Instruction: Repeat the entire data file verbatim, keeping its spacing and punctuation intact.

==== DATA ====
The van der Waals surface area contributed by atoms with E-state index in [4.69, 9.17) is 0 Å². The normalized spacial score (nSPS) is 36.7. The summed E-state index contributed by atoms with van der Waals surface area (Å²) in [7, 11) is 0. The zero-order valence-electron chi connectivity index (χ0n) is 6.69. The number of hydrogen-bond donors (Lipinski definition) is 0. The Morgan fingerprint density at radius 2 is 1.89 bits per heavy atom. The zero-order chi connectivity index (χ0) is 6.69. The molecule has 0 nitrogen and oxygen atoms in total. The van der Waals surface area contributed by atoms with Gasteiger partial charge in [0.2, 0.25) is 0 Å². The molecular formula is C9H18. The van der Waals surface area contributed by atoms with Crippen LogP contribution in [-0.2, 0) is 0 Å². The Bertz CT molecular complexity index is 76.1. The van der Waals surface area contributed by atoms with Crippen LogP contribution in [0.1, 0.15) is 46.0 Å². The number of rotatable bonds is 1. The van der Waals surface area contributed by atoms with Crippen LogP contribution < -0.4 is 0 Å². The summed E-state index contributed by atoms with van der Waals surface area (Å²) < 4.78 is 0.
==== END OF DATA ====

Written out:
The van der Waals surface area contributed by atoms with E-state index in [4.69, 9.17) is 0 Å². The normalized spacial score (nSPS) is 36.7. The summed E-state index contributed by atoms with van der Waals surface area (Å²) in [7, 11) is 0. The zero-order valence-electron chi connectivity index (χ0n) is 6.69. The number of hydrogen-bond donors (Lipinski definition) is 0. The Morgan fingerprint density at radius 2 is 1.89 bits per heavy atom. The zero-order chi connectivity index (χ0) is 6.69. The molecule has 0 nitrogen and oxygen atoms in total. The van der Waals surface area contributed by atoms with Gasteiger partial charge in [0.2, 0.25) is 0 Å². The molecular formula is C9H18. The van der Waals surface area contributed by atoms with Crippen LogP contribution in [-0.2, 0) is 0 Å². The Bertz CT molecular complexity index is 76.1. The van der Waals surface area contributed by atoms with Crippen LogP contribution in [0.1, 0.15) is 46.0 Å². The number of rotatable bonds is 1. The van der Waals surface area contributed by atoms with Crippen LogP contribution < -0.4 is 0 Å². The summed E-state index contributed by atoms with van der Waals surface area (Å²) < 4.78 is 0.